Why Timbuktu as my blog title? I think the attraction is the mystery and history of the name: Timbuktu. The French spell the name as Tombouctou, making the name even more exotic. For centuries the name has been an indicator of a place that is really, really remote – a place that is truly in the middle of mythical Nowhere. And because it is so remote and un-reachable, it inevitably becomes a special place, a romantic place of myth and legend.
Where is Timbuktu? It is situated in northern Mali, on the Niger River, deep in the heart of West Africa. It was founded as a seasonal camp by Tuareg herders around the 11th Century, then grew into a rich trading city, a hub on the major trading route that began in North Africa, in Morocco, and wandered south over the Sahara, via the camel caravans laden with salt. The traders of Timbuktu bought the salt for gold, which in turn originated at the next big southern city on the Niger, Djenne.
The traditional camel caravans of the Sahara have all but vanished, superseded by fleets of massive diesel trucks or muscular 4×4 vehicles that can cope with the extreme temperatures and sandy conditions of the desert. Today there is even a hardtop road that runs North/South through the Sahara, passing through Timbuktu. So although the mud buildings, the dust, the heat, remain the same in Timbuktu and the nomads’ camels can still be seen in the streets of the city, the ancient camel caravan has become a thing of the past.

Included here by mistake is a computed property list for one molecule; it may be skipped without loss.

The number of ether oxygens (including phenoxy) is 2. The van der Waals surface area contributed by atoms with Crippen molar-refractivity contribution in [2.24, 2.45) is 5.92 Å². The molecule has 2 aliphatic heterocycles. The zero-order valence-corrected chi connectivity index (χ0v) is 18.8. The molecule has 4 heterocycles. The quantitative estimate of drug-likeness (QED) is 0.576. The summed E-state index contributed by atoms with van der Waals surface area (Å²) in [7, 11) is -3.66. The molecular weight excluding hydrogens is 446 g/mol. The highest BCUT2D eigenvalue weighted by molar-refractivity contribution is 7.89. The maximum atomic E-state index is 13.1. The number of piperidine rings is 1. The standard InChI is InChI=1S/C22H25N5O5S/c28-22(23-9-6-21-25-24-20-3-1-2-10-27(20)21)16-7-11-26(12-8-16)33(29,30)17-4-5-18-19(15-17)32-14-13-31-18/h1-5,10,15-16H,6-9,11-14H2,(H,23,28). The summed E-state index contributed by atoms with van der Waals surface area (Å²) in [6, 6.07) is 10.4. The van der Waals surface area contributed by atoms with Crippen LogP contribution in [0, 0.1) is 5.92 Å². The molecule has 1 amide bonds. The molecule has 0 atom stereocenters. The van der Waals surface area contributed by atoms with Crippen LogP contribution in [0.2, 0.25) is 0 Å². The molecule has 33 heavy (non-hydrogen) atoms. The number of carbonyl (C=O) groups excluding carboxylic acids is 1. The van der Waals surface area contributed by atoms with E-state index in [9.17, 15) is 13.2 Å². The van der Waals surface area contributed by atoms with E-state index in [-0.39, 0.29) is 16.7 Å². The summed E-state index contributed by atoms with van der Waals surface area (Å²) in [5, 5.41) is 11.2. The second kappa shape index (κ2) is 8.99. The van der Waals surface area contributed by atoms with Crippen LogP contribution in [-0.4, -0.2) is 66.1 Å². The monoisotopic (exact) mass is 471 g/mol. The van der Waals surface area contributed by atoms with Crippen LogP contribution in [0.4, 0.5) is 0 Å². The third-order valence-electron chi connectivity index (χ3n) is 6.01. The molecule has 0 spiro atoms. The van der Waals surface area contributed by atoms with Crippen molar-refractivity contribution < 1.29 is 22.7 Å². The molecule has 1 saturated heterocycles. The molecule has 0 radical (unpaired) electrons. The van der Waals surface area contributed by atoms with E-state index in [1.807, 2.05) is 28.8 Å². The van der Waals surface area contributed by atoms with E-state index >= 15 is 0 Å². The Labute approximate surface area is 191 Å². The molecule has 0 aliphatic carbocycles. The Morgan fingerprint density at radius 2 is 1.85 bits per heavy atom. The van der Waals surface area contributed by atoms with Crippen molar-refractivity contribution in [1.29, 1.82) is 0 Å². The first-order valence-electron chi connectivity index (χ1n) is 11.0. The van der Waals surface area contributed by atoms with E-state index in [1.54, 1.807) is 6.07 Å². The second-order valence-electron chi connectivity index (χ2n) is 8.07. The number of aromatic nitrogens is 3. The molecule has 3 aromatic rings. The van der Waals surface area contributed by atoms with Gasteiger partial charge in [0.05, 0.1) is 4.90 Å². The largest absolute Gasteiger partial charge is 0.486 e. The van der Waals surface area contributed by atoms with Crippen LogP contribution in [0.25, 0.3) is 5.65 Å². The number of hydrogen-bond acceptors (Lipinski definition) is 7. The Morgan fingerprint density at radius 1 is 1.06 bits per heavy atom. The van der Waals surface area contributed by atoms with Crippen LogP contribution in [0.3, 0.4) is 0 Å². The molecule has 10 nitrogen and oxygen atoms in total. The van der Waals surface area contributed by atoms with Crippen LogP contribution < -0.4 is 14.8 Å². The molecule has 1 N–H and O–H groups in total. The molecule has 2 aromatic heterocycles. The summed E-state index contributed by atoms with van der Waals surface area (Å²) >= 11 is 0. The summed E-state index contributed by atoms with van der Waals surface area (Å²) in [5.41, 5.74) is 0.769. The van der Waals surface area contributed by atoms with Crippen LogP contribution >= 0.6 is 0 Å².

The first Western explorers who sought for the fabled Timbuktu were disappointed. Réné Caillié, the French explorer didn’t think much of it. When he finally arrived in the city in 1828 he dismissed it with the comment “a mass of ill-looking houses” and he also commented on “the profound silence”. In the mid 1800’s Western explorers were eagerly searching for the famous gold of Timbuktu, but over the centuries the golden hoard had trickled away Northwards and the primitive hand-hewn shallow mining holes and pits of earlier centuries no longer yielded more than a few tantalising specks of the metal.
But more interestingly, to my mind, is another treasure still to be found in Timbuktu. During the Songhai Empire, the city became a centre of Islamic learning, famed for its hundreds of scholars and rich store of manuscripts. But this ended in 1591when the Moroccan army looted the city, either killing or exiling the scholars to Morocco, and seizing the many of the manuscript collections.
Luckily, due to the extremely dry desert conditions it was the ideal place for the preservation of old documents and to this day, in Timbuktu, there are still family hoards of manuscripts, dating back centuries. Some families have collections of manuscripts, quietly crumbling away, being nibbled by termites, inside their mud-houses in Timbuktu. Other families have stashes of books buried in trunks and boxes out in the desert.
To see pictures of these leather-bound books, with their sagging spines, loose yellowing pages crumbling at the edges, the elegant Arabic script curling over page after page, is to get a sense of great antiquity. To see the past held in the sunburned hand of a blue turbaned Touareg, who explains that his great-great-back-ten-generations-grandfather was the custodian of this precious Koran, that books of spells, remedies and charms – what an experience! It is one thing to see museum exhibits of historical manuscripts, but to stand out in the desert, surrounded by nomads, and be able to personally handle these ancient books …. now that’s living history!
On a more prosaic note, there are current international attempts to restore and digitize Timbuktu’s manuscripts, and three new state of the art libraries have been built to carry out the task.